Saturday, 24 October 2009

My First Home Made Spanish Style Bangus (Milkfish)

I’ve been “practicing” and learning to be a good cook (if not great :-) ) for Frederick and our kids of course. As the saying goes - “the fastest way to a man’s heart is through his stomach” (wink wink***)

And -- not to mention that I am a choosy and “hard-to-please” eater so I’d rather cook my own food and complain about it after than spending on food that hhhhhhhhmmmmm doesn’t satisfy my taste buds and complain even more (puke-puke-)

I’m starting this category with my home-made Spanish style Bangus.This is the first time I made this so I made a few revisions on my first recipe and that is what I posted below.

I love Spanish style sardines not only because sardines taste good but also because I love oil on my rice and I love it even more when it’s chilli hot and more when it’s super hot hot hot (whistle***)

I’ve been planning since yesterday, oh no, actually, since Thursday hehehe, to cook Spanish style sardines.So when I finished my errand (I went to buy tulle for my wedding veil from an Indian Store along Arab St. then some things I need for sewing from a store at the textile center and Swarovski crystals which I’d be putting on my wedding gown) I went straight to Carre Four at Plaza Singapura to buy the ingredients I needed.At first, my plan is to use sardines or “galunggong”- the round ones, but I wasn’t able to find one (I actually don’t know what a sardines look like)I though of using salmon instead but then again it was expensive and there was no salmon belly available so I end up buying “bangus” (since some recipes I read from the internet use “bangus”, so it’s just fine).

So there… Mind you, I didn’t take my lunch because I want to eat Spanish style fish… and it’s already 6pm.I’m eating it now and hhhhhhmmmm it’s ok but I find it salty and not hot!!! I want it super hot!!! And I will use corn oil next time.I just used ordinary vegetable oil (claimed to be transfat-free) and I didn’tlike the taste.

So next time I’m going to cook Spanish style “bangus” I’m going to use this recipe.I’d still be using the same cooking method though.

Ingredients (revised):

1)     “Bangus” (Milkfish): 500 gms

2)     Corn Oil:depends on the size of your pressure cooker

3)     Water: 100 ml-250 ml

4)     Salt:to taste

5)     Bay leaf: 3 leaves

6)     Black Pepper

7)     Carrots (your preference)

8)     Chillies (the hot one) I prefer “siling labuyo” over the ones I used

Cooking procedure:

1)Clean the “bangus” but do not remove the scale and slice it ala “fish-fillet” style (don’t take out the bone) and make sure that it will yield for 5 servings

2)Line-up the fish inside the pressure cooker along with the other ingredients.

3)Add the water and corn oil such that the oil and water mixture should be enough to cover the fish.

4)Cover and cook over medium fire. When the pressure cooker starts to whistle, cook it for another 25 minutes under low fire.

5)Serve it with steaming hot rice and a glass of coke

Happy eating :-)

This is good for 5 servings. Estimated Nutritional  values per serving based on ingredients used.

Calories :  312 kcal                   Total Fat:  22.69 g.

Cholesterol : 68 mg.                 Saturated fat :  2 g.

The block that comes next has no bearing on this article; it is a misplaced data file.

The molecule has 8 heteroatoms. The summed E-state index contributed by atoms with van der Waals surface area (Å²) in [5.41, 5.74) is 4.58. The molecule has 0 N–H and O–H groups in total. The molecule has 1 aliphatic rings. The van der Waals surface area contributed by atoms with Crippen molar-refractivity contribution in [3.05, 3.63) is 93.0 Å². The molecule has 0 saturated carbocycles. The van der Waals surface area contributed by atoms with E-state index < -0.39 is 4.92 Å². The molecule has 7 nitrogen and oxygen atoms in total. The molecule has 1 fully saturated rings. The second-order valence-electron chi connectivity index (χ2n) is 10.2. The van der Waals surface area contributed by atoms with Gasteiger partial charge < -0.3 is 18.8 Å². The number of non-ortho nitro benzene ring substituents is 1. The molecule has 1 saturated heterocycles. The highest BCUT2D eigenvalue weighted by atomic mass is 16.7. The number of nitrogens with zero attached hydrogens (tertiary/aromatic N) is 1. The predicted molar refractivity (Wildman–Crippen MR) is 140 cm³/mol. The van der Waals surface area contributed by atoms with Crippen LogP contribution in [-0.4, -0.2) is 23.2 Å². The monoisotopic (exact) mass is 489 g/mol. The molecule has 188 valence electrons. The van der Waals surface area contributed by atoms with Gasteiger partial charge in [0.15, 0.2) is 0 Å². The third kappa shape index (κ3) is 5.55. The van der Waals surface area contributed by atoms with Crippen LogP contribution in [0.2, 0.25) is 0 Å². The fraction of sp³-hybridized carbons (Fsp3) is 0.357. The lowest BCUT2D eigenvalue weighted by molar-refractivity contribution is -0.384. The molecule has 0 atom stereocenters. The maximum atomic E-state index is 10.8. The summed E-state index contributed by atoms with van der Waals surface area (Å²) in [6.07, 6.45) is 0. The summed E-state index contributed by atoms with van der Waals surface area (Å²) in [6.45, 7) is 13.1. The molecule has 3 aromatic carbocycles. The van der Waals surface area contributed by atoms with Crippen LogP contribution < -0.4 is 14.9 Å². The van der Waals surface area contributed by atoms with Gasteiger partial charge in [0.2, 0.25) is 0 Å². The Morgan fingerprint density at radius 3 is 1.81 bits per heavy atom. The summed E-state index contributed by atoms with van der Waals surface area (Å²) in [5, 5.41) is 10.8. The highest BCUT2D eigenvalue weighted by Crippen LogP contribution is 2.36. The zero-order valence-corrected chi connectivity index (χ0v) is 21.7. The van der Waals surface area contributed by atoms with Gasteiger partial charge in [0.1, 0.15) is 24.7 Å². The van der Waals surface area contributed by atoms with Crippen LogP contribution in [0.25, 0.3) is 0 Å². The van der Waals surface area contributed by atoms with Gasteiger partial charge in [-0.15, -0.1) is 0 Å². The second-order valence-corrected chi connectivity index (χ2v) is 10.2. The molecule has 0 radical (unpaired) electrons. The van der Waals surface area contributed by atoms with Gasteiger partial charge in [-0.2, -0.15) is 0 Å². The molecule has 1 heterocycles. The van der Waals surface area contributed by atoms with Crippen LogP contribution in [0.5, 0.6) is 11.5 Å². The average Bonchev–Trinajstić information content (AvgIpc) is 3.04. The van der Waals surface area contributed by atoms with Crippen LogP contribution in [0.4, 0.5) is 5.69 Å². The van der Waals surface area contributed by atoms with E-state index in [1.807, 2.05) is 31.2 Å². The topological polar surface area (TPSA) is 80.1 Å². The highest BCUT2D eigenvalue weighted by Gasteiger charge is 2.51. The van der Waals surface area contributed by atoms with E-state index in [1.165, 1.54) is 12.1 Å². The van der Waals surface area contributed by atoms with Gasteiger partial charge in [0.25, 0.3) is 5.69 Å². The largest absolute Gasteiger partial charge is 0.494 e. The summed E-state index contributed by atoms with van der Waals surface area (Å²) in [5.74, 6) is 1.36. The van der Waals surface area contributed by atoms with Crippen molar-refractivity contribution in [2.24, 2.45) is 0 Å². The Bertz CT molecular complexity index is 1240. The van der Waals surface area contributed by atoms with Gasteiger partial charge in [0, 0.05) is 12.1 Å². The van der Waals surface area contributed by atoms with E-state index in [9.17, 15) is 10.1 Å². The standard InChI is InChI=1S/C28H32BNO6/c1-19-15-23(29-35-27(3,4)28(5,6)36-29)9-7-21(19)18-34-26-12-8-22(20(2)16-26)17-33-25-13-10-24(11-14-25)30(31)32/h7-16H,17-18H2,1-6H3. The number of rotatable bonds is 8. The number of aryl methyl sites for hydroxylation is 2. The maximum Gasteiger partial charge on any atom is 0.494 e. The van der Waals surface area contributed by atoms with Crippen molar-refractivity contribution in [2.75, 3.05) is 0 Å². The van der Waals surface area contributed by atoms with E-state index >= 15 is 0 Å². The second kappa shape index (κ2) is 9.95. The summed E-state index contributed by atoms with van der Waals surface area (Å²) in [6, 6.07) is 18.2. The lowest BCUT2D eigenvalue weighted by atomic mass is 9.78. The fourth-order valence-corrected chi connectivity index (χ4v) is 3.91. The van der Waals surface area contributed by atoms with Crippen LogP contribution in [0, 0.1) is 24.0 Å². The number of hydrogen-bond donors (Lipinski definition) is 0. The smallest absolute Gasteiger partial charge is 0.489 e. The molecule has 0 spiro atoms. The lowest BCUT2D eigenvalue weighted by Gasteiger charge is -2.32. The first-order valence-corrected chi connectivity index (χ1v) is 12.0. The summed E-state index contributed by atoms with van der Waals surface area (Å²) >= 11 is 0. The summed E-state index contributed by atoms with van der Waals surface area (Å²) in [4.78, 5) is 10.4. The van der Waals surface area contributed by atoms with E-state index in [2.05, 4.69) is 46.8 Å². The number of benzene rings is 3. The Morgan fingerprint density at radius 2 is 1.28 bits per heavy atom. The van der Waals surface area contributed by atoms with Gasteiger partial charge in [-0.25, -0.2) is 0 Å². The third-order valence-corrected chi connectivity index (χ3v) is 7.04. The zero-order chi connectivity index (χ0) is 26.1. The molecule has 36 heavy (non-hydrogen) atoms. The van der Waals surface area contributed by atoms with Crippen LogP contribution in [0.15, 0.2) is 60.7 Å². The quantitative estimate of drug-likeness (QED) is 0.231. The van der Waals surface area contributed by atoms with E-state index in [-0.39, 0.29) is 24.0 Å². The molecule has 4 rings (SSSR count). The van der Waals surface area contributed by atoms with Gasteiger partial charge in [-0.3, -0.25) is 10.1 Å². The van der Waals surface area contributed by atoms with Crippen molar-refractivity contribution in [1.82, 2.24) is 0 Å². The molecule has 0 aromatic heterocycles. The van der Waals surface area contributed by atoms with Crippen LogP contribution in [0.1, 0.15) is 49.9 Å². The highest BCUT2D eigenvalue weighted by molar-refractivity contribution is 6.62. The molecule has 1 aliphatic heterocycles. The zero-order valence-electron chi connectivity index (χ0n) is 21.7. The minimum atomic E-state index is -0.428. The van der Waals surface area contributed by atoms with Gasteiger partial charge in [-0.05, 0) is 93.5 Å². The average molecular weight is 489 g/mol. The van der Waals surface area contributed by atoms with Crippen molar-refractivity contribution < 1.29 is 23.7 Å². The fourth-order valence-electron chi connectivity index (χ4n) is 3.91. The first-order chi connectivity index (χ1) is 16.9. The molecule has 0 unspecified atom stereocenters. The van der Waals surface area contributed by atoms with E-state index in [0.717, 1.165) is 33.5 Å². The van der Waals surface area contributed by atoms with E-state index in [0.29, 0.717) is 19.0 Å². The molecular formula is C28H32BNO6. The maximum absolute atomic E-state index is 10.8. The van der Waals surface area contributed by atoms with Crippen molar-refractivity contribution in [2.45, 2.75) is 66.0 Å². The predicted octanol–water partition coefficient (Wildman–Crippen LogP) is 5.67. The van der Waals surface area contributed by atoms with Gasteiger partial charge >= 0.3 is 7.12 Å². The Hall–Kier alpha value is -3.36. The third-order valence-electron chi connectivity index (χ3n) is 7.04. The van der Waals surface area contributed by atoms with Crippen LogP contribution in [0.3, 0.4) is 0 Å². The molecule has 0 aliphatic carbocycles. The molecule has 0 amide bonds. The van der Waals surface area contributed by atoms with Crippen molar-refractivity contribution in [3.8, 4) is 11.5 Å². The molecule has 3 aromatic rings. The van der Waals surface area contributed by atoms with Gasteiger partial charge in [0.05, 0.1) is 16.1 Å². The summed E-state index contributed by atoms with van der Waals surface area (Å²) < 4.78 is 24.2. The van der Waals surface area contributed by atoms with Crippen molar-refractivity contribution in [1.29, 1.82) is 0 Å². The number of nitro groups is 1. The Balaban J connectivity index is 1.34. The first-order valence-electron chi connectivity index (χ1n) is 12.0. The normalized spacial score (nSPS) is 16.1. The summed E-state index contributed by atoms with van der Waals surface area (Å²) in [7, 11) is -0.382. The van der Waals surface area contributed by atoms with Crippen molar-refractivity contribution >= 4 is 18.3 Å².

Protein :  26.7 g                       Dietary fiber :  0 g.

Sodium : 92.86 mg.                  Carbohydrate :  0 g.

- Sharosem (24October2009)

Friday, 16 October 2009

Banana Que (Fried Banana with Caramelized Sugar)

Banana que is a comfort snack for most Filipinos specially those in the provinces.  It has also became a popular street food in cities like in Manila.  During my childhood, our Lola Paring will cook banana que and when I am capable of cooking, I also cook banana que for our afternoon snack (we get our bananas fresh from our own banana tree in our own backyard) During my college days in UP Diliman, I often snack on banana que. Banana ques are sold by the streetvendors and the "manangs" who go around the campus.

Banana ques are fried bananas, the saba variety is used, coated with caramelized sugar. The "que" actually refers to how it is presented because the bananas are string together on a bamboo skewer like most barbecues.  I like my banana que to be socculent inside.  I hate tough skinned nor the soggy fried banana.  And I want it coated with lots and lots and lots of caramelized sugar :-)

Here's a very simple way of cooking banana que.  Don't be disappointed if you can't find any bamboo skewers.  Just use your fork to pick up the banana que.  By the way, always choose the banana that you are going to use.  DO NOT USE over-ripe bananas (you'll end up with a soggy banana que) nor the under-ripe ones (you'll get a tough one) AND make sure that you deep-fry the bananas to get a socculent banana que.


Banana (saba) - number of pieces to cook will depend on how many you have

Cooking Oil - enough to cover all of the bananas to be fried

Sugar (brown or white will do) - as desired

Bamboo Skewers - (optional)

Cooking Procedure:

1) Remove the bananas from its cover.  You can slice it in halves or leave it as is.

2) In a frying pan, heat the oil.  When the oil starts to smoke, drop the bananas and fry.

3) When the bananas turned slightly brown, add the sugar and continue stirring until the sugar caramelized and covers the bananas.

4) Scoop out the fried bananas fully covered with caramelized sugar.  Drain.

If you have the bamboo skewers, string 2 bananas together.  Otherwise, serve it on a plate with a fork :-) enjoy